Denver Preschool Program
This bill asked voters to extend the existing 0.12 percent sales tax to a 0.15 sales tax. This tax was dedicated for the Denver Preschool Program through December 31, 2026 and increased it to 0.15% on November 4, 2014. The results of this bill have been astounding: this legislation returned summer preschool programming for Denver kiddos and granted access to preschool for all 4 year olds in Denver. Over 4,370 students were enrolled in the Denver Preschool Program during the 2015 school year with the help up over $10.9 million in tuition support. Studies have shown that early education has life-long impacts on a child's success in school and in their social development.
District 9 Scholarship
Five students in Denver City Council District 9 received $5,000 each toward college expenses as part of the 2018 District 9 Scholarship program. City Councilman Albus Brooks, in partnership with the Picerne Family Foundation. District 9 high schools were asked to distribute application information to graduating seniors. Students were required to submit an application and an essay for consideration.
Decriminalization of Marijuana Possession
This bill decriminalized possession of marijuana by anyone under 21 years old. From 2012-2016, 1,840 citations were issued by the Denver Police Department to youth under 21 years of age for possession of marijuana. This bill prevented hundreds of young people from being carried through the criminal justice system.
Youth Justice Diversion Citation Initiative
The Department of Safety's Denver Safe City Office, in collaboration with our office, Denver County County-Courtroom 4F, the Denver Police Department and the Denver City Attorney's office rolled out a new Expedited Diversion program on July 1, 2012 for juveniles that are cited for municipal ordinance violations in Denver. The program will allow eligible youth and their families to resolve the matter without participating in a traditional court process. Diverting young people from the criminal justice system has proven to decrease incarceration rates and improve life chances of at-risk youth.
Chy Montoya, Emily Lapel, and Evelyn Barnes serve as Council Aides and provide a wide array of services to the office and our constituents.
Chy Montoya is the Chief of Staff for Councilman Albus Brooks in Denver City Council, District 9. She has a Bachelor of Science in Criminal Justice & Criminology from Metropolitan State University of Denver and a Master’s in Public Administration with a Local Government Concentration from the University of Colorado Denver. One of her many passions is helping young adults get back on track to become contributing members of the community. She has assisted Councilman Brooks with the following legislation concerning young adults: CB13-0961, which put forth a bill to decriminalize the possession of marijuana by anyone under 21 years old; and the Diversion Citation Initiative. Chy has also been the main contact for their office over the last three years in developing a Gang Job and Resource Fair called Integr8. Integr8 has created opportunities for disengaged youth to be trained in Work for Success (a job readiness and retention curriculum) and attend a job and resource fair. On the weekends Chy enjoys hanging out with family and friends and riding on her Harley.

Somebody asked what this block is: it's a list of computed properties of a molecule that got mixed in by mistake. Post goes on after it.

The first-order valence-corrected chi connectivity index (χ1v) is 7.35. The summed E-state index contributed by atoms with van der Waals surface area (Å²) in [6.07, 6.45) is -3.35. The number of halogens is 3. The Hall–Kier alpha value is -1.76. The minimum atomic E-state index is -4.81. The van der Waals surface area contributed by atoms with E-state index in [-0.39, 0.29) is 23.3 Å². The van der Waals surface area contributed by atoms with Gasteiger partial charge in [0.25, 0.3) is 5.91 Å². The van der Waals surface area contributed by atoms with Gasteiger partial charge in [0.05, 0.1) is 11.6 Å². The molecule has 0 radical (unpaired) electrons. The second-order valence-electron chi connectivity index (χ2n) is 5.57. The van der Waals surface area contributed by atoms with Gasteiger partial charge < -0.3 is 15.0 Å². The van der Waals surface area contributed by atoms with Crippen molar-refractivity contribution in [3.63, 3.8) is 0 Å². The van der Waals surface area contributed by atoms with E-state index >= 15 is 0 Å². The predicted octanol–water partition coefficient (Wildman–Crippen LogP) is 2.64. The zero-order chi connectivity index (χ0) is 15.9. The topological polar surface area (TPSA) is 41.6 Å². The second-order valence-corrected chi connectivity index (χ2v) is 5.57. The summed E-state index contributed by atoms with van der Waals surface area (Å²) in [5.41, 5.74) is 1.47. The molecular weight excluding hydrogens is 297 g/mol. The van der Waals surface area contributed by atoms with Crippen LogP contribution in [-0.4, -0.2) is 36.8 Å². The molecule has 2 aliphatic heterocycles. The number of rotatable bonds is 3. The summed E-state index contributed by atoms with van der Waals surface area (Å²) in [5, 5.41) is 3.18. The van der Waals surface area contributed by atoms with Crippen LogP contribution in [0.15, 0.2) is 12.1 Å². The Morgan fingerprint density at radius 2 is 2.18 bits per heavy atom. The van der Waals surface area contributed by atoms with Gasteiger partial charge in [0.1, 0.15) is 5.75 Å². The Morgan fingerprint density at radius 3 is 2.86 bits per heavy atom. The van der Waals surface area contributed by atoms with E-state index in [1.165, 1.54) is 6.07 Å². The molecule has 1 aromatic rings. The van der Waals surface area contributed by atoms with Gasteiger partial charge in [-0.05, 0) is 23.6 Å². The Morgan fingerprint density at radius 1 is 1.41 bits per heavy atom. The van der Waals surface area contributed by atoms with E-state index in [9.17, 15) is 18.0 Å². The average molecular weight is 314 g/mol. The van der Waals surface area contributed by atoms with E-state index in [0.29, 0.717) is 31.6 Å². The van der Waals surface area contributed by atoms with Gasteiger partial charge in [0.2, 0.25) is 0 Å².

You can reach her at firstname.lastname@example.org or (720) 337-7709.
Emily Lapel first moved to Denver to serve as an AmeriCorps VISTA, after working in curriculum development in Slovakia. She then received her master’s in Criminal Justice Policy from the London School of Economics and Political Science. One of her many interests is criminal justice reform focusing on restorative justice practices for both adult and youth offenders.
Emily is responsible for constituent services, community engagement, social media, and policy research in the District 9 Office. On the weekends she enjoys hiking with her husband and dog and taking on new challenges.
You can reach her at email@example.com or (720) 337-7709.
Evelyn relocated to the Denver Metro area last summer and most recently served in the role of Administrative Assistant at the University of Colorado Anschutz. Previously, she served in the same capacity at Arizona State University in Tempe, AZ.
Evelyn earned her Master of Arts in Secondary Education from Wayland Baptist University and her Bachelor of Arts in English Literature from the University of Arizona. She is passionate about education and for the past several months served on Denver Public School’s (DPS) African American Equity Task Force and plans to continue this important work. Evelyn will serve as the liaison between local African American organizations and DPS’s equity teams. She hopes to strengthen the relationship between DPS’s equity teams and the D9 office to ensure educational policies positively impact all students and educators, especially those of African American and Latino descent.
She is married to her high school sweetheart of 20+ years and is the proud mother of four children - two of whom attend a DPS school.
You can reach her at firstname.lastname@example.org or (720) 337-7709.